Edit: Writing ocaml is pretty tough if you don’t realize the code is actually ReasonML :joy:

Anyways, this patch seems to work for me:

diff --git a/lib/flake_env__util.re b/lib/flake_env__util.re
index 2d9c062..d3024f0 100644
--- a/lib/flake_env__util.re
+++ b/lib/flake_env__util.re
@@ -3,7 +3,7 @@ module Unix = Core_unix;
 let nix = (args) => {
   let stdout_chan = Unix.open_process_in(
-    "nix --extra-experimental-features \"nix-command flakes\" " ++ (args |> String.concat));
+    "nix --extra-experimental-features \"nix-command flakes\" " ++ (String.concat(args, ~sep=" ")));
   let stdout_content = stdout_chan |> In_channel.input_all;
   let exit_code = Unix.close_process_in(stdout_chan);
   (exit_code, stdout_content)

(Sorry, never used sourcehut so idk how this would usually work and I’m in a bit of a rush. Hope this is helpful anyways.)

This is absolutely a bug and was caused by me misreading core’s documentation. I expected the separator default to be a space, but it is actually the empty string. I’m writing tests now and will definitely add one for this to avoid regressions. I can’t promise when those tests will be incoming, but they’ll probably show up slowly. Thanks for reporting and for being patient about a solution! I’m not quite yet dogfooding this, but that should be coming shortly too. My time for this is smaller now that I am back at work full time (this was a diversion during the winter holiday break I took this year), so progress will be slow (but steady, hopefully)

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A fix for this immediate issue has been pushed.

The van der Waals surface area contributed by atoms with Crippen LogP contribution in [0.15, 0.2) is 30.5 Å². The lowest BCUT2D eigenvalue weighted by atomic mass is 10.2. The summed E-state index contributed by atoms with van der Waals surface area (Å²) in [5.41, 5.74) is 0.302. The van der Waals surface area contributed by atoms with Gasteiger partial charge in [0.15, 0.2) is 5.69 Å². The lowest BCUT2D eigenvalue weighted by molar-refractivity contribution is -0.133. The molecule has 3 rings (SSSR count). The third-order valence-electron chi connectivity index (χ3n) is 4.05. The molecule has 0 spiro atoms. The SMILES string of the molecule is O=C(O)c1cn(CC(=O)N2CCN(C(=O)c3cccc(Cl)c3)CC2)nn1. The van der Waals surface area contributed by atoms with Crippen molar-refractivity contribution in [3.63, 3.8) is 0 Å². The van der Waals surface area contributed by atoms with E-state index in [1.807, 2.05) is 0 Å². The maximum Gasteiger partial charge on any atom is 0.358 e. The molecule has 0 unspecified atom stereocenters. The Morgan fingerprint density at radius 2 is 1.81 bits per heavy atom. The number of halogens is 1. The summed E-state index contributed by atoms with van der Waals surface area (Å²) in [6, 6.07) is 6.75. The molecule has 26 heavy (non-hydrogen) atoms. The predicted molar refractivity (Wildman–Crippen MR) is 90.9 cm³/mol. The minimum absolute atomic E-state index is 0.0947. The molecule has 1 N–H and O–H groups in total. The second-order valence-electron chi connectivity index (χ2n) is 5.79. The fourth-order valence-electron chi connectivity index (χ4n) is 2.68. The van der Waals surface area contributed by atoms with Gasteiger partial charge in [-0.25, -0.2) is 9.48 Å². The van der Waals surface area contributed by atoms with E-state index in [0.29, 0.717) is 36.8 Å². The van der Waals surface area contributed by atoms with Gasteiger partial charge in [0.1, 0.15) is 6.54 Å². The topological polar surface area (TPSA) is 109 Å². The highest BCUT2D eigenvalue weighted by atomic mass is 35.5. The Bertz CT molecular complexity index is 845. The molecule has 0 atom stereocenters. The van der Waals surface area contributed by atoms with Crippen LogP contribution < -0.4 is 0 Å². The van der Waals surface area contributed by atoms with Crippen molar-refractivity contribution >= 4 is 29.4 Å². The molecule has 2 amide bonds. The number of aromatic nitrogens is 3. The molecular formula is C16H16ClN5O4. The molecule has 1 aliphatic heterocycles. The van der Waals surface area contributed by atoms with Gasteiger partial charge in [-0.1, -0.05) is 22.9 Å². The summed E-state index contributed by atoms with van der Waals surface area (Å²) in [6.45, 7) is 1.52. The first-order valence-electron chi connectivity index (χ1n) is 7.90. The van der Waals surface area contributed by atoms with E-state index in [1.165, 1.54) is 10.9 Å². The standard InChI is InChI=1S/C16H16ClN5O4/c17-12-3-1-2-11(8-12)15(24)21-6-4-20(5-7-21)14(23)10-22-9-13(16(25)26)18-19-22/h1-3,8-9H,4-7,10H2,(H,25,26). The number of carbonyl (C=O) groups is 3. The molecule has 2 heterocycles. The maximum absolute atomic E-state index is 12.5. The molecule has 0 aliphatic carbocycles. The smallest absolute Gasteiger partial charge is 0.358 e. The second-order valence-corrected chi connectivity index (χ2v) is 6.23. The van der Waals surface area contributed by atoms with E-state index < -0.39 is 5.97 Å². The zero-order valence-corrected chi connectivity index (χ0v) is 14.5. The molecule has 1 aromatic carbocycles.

I do expect some additional problems to crop up in the near term as other people start using this more.

Please send additional bug reports to the mailing list found in the sr.ht project.

Because of the on-going issues with sr.ht, I have created GitHub - bbenne10/flake_env: *experimental* direnv plugin for flakes (READ ONLY mirror of https://sr.ht/~bryan_bennett/flake_env) as a read-only mirror. I am going to try and keep this synced with the sr.ht repo after everything resolves.

I wonder why all these tools use .envrc, seems kinda pointless if you already have shell.nix or devShells in flake.nix, is there alternative or option to not use .envrc?

Made alternative that does not use .envrc:

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The reason I am doing this is because that’s how direnv launches plugins and I wanted to make use of direnv (I use it for a LOT of other things). There’s obviously a way to do this less generally as you have shown (clever idea btw - I might steal some ideas from this)

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I think one particular thing that might be useful, is that instead of defining watches, you hash the git status output instead. You could offer this as extension in .direnv like “vcs_watch”

git status --porcelain=v2 2>/dev/null | (grep -Po '.*(?=\s+[^\s]+$)' 2>/dev/null || true)

Probably other vcses have similar thing to hash. Sadly the git status does not output absolute file paths and the file paths change depending on your CWD so I grep them out there … Anyhow, this lets you do change detection using the tool that’s already good at detecting changes :slight_smile: